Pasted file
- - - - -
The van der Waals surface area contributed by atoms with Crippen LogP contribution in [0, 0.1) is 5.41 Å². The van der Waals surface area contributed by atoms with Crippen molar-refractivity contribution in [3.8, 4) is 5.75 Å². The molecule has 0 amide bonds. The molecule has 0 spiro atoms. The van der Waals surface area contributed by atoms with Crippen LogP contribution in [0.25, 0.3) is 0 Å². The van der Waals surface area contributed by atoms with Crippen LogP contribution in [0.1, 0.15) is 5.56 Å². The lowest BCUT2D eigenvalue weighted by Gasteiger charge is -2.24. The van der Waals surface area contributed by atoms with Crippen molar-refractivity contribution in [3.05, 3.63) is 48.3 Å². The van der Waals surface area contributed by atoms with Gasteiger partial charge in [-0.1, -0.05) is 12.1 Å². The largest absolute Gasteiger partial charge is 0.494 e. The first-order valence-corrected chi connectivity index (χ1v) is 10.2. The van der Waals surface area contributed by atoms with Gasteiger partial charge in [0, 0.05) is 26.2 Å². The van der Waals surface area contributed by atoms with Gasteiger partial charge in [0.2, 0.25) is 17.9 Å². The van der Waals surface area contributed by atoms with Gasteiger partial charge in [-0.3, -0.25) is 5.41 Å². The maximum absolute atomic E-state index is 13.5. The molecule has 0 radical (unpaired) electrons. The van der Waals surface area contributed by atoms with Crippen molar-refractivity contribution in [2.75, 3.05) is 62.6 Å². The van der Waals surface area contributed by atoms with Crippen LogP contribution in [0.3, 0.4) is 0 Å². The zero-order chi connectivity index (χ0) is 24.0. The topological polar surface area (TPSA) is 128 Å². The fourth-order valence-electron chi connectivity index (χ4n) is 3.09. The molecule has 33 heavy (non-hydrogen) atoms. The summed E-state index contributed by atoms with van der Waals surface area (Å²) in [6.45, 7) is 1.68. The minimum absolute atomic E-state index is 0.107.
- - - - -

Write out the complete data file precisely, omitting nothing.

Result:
The van der Waals surface area contributed by atoms with Crippen LogP contribution in [0, 0.1) is 5.41 Å². The van der Waals surface area contributed by atoms with Crippen molar-refractivity contribution in [3.8, 4) is 5.75 Å². The molecule has 0 amide bonds. The molecule has 0 spiro atoms. The van der Waals surface area contributed by atoms with Crippen LogP contribution in [0.25, 0.3) is 0 Å². The van der Waals surface area contributed by atoms with Crippen LogP contribution in [0.1, 0.15) is 5.56 Å². The lowest BCUT2D eigenvalue weighted by Gasteiger charge is -2.24. The van der Waals surface area contributed by atoms with Crippen molar-refractivity contribution in [3.05, 3.63) is 48.3 Å². The van der Waals surface area contributed by atoms with Gasteiger partial charge in [-0.1, -0.05) is 12.1 Å². The largest absolute Gasteiger partial charge is 0.494 e. The first-order valence-corrected chi connectivity index (χ1v) is 10.2. The van der Waals surface area contributed by atoms with Gasteiger partial charge in [0, 0.05) is 26.2 Å². The van der Waals surface area contributed by atoms with Gasteiger partial charge in [0.2, 0.25) is 17.9 Å². The van der Waals surface area contributed by atoms with Gasteiger partial charge in [-0.3, -0.25) is 5.41 Å². The maximum absolute atomic E-state index is 13.5. The molecule has 0 radical (unpaired) electrons. The van der Waals surface area contributed by atoms with Crippen molar-refractivity contribution in [2.75, 3.05) is 62.6 Å². The van der Waals surface area contributed by atoms with Crippen LogP contribution in [0.3, 0.4) is 0 Å². The zero-order chi connectivity index (χ0) is 24.0. The topological polar surface area (TPSA) is 128 Å². The fourth-order valence-electron chi connectivity index (χ4n) is 3.09. The molecule has 33 heavy (non-hydrogen) atoms. The summed E-state index contributed by atoms with van der Waals surface area (Å²) in [6.45, 7) is 1.68. The minimum absolute atomic E-state index is 0.107.